Dr Abdulkareem Sultan Al Olama, CEO of the Al Jalila Foundation, discusses the Foundation’s goal to position the UAE at the forefront of medical education and research, the importance of top-level international partnerships, as well as the Foundation’s exciting upcoming projects to propel the UAE as a hub for the fourth industrial revolution.


Could you begin by introducing yourself as CEO of the Al Jalila Foundation?

I am a medical graduate of the United Arab Emirates University, where I also worked as a teaching assistant in the department of surgery for a number of years before I joined Dubai Healthcare City (DHCC) to work on key strategies and initiatives to position DHCC as the world’s first integrated healthcare free zone. In 2007, I was appointed executive manager of the Dubai Harvard Foundation for Medical Research (DHFMR), responsible for driving the institution’s goal of promoting a resurgence in scientific discovery in the Middle East. This was my first step towards a career dedicated to philanthropy. Later, I was appointed executive director of the Center for Healthcare Planning and Quality, the independent regulatory body of the Dubai Healthcare City Authority (DHCA), where I was responsible for setting and upholding healthcare standards within DHCC. In 2012, I was approached to leverage my experience to establish the Al Jalila Foundation.


Can you share with us the journey of the Al Jalila Foundation and its role in positioning the UAE at the forefront of medical innovation?

In the UAE, we are fortunate to have a high quality of life, excellent hospitals and highly experienced doctors. However, if we want to improve the country’s healthcare, we need to dedicate time and money to support medical research and education. The Al Jalila Foundation has a strong leadership with His Highness Sheikh Ahmed Bin Saeed Al Maktoum as chairperson of the board of trustees and Dr Raja Easa Saleh Al Gurg as chairperson of the board of directors and member of the board of trustees; she was ranked by Forbes as one of the world’s 100 most powerful women in 2019 and recently number one in the Middle East.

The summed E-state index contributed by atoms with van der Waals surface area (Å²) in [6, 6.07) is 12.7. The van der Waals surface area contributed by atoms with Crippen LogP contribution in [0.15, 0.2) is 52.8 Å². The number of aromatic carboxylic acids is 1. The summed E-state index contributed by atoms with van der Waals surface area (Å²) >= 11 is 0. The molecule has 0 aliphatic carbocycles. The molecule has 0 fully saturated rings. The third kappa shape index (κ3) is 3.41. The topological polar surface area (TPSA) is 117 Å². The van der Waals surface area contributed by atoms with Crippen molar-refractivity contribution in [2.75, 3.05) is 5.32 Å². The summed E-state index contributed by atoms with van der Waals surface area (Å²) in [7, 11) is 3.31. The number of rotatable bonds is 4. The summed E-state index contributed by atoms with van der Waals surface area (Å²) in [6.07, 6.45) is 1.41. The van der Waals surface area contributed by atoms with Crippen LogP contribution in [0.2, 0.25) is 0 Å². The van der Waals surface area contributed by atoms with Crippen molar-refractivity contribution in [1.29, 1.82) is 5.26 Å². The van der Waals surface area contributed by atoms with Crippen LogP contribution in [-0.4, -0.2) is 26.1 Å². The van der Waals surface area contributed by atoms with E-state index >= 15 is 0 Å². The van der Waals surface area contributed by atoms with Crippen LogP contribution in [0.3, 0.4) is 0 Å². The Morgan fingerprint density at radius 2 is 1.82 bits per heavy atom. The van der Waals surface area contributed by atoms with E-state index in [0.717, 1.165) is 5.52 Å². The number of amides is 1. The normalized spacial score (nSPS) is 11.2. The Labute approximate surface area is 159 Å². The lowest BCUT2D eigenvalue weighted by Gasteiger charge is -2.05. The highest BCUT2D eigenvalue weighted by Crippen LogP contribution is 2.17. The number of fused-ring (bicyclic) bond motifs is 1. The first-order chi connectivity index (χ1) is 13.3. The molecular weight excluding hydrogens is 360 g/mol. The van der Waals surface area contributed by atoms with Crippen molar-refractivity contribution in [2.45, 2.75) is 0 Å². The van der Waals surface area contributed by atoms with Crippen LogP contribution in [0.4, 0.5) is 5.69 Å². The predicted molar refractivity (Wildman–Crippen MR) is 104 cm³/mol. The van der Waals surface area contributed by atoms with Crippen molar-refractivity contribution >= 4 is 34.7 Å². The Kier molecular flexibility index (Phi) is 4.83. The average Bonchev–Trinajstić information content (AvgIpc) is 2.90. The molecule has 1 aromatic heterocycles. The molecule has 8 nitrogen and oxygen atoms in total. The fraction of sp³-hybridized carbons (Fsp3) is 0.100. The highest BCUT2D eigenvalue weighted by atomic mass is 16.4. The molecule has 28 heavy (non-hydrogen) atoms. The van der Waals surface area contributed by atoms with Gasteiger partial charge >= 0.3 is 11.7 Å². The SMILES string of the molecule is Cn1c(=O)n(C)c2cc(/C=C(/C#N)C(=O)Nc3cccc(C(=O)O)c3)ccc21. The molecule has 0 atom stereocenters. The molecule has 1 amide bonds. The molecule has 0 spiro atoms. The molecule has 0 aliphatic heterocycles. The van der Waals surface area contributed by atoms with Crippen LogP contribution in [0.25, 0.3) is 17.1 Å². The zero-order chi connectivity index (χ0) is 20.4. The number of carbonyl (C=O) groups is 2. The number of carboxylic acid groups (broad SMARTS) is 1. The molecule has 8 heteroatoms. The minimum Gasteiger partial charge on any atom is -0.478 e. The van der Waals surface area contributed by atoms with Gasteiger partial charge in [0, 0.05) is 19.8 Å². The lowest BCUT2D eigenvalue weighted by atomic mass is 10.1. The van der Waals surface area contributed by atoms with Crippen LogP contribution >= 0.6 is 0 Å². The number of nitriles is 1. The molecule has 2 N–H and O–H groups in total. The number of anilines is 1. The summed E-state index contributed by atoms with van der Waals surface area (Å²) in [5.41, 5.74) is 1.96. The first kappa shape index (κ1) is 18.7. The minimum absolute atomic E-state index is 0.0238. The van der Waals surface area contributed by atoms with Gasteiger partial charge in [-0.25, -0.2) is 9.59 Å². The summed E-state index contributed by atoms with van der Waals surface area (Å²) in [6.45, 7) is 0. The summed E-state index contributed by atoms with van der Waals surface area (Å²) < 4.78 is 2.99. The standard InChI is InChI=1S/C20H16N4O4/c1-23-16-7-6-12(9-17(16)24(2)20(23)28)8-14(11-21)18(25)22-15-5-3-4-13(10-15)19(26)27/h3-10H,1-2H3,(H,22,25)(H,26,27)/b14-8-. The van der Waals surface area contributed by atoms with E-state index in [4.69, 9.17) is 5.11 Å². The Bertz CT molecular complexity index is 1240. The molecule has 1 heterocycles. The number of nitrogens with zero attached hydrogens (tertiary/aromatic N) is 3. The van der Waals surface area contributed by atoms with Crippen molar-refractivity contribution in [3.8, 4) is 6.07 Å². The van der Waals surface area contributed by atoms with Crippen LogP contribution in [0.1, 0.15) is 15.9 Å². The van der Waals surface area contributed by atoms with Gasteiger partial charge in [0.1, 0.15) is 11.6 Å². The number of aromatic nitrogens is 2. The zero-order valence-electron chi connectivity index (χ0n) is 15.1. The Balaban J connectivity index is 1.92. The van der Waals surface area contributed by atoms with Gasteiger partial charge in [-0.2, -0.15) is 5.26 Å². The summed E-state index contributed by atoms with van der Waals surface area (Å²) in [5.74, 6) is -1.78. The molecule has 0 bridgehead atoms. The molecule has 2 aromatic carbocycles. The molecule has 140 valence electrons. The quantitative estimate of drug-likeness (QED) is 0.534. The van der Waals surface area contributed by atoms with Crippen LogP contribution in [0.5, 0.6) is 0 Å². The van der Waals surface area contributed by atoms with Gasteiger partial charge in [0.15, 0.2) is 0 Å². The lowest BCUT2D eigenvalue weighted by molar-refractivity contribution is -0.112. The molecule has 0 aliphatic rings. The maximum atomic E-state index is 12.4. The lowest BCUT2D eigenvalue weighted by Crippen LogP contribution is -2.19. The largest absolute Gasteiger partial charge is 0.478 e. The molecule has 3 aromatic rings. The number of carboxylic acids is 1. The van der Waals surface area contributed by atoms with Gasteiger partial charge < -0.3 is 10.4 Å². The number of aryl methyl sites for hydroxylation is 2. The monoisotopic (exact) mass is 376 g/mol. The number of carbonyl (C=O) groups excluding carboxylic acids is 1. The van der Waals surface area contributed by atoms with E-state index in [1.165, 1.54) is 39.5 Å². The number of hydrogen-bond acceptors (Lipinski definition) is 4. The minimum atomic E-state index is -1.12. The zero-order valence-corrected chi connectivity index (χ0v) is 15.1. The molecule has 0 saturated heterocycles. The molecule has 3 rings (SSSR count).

In addition, we have a strong governance framework which consists of a scientific advisory committee that shapes and drives our medical research agenda, a fund management committee who oversees our endowments, an internal compliance committee and Deloitte as third party auditor to ensure transparency and that the Foundation is aligned with best business practices.

The UAE is similar to developed countries in terms of health, with the majority of patients suffering from non-communicable diseases. The Al Jalila Foundation focuses on the biggest health challenges in the region: cardiovascular diseases, obesity, diabetes, cancer and mental health problems. Since the Foundation’s inception, the need for improved local research has been apparent and this is what drove us to build the UAE’s first medical research facility, where we aim to unite local and international scientists to address some of the most pressing healthcare questions.

In line with our overall goal, we provide seed grants to some of the brightest researchers. The scientific advisory committee initially filters all the applications and then, with the help of 82 key opinion leaders worldwide, we select the most qualified scientists and research studies. Al Jalila Foundation seed grants are offered to all nationalities, provided that the research is carried out within the UAE. To date, we have awarded 95 research grants invested AED 25 million (USD 6.8 million). In addition, we have provided eight international research fellowships to train local medical talent at renowned institutions around the world.


What are the biggest challenges you have faced when trying to attract investment?